Tuesday, 20 March 2018


Vanessa trying out my new toy!  It's an Axminster Evolution respirator and a big financial investment for me.  I'm usually turning green wood so don't get a dust problem - usually it's sap spraying all over the place!  However I've been using far more recycled or re-claimed timber (such as broken chair/table legs, door linings, builders waste et al) on little projects, bottle stoppers and light pulls,  and I've found that this old wood is incredibly dusty even when using a razor edge chisel.

I had a look at the internet and found that the choice of protective masks was from basic to astronaut standard with prices to match.  I tried out several that mates have and was gifted a 'high quality' used one that I completely refurbished and found they all steamed up or had a visor that was a super dust magnet or I just couldn't breathe wearing it!  I read loads of on-line articles bits in magazines and listened to other turners experience. 

I only decided on the Axminster  Evolution after much humming and hawing and pondering - Vanessa asked why I didn't just get on and order something instead of all this procrastination and I explained it was going to cost around £350 + VAT and that I should probably buy some spare filters too and that I thought that was mega expensive.  Her instant response was 'Can you get a spare pair of lungs for less than £400 quid!'  She's an Essex girl and says it how it is.  Next day me and my mate Bill with his brother-in-law Tony (along for the ride and lunch with the lads) drove to High Wycombe and bought one each plus the spares.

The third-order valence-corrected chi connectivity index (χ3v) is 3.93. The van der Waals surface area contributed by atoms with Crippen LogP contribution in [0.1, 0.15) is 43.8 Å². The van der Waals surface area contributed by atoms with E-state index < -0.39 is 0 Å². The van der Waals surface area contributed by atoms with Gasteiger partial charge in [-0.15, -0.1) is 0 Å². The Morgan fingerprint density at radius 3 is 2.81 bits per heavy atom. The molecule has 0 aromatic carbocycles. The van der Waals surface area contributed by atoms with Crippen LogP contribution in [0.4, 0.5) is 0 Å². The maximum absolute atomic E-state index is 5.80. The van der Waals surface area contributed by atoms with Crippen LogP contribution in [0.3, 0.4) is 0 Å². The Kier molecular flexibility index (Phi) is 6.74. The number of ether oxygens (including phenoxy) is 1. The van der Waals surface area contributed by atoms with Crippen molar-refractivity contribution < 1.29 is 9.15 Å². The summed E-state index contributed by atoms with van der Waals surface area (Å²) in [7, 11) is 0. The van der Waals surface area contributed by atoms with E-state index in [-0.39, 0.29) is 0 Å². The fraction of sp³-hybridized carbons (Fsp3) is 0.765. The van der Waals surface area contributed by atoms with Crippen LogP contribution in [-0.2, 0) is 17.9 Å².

It works a treat.  Visor stays clear.  It pumps clean cool air in to breath easily.  It's lightweight and well balanced.  Supplied in a convenient  container with handle so easy to store when not in use.

The wine bottle stoppers above from bottom are: 120 year old oak from my old front door linings.  A mystree wood from a skip.  Silky silver birch from Epping Forest (turned green) - just happened to have it laying around after carving some spatulas.  Another bit of oak door lining.  Each stopper is finished with a box wood bead at the bottom as I think it's the best way to keep the rubber gripper in position and it looks pretty.

The bowl is from some rowan with wonderful heartwood markings that came from Birchanger Woods - not far from Stanstead Airport - I was so surprised when I split this log open as I was expecting interesting grain but nothing quite as excellent as that colouring.  So I'm making a complete range of mountain ash kitchen ware including spoons goblets bowls & platters...
Had some very fast grown ash gifted to me and felt like having fun so here's one in action on the kitchen table...

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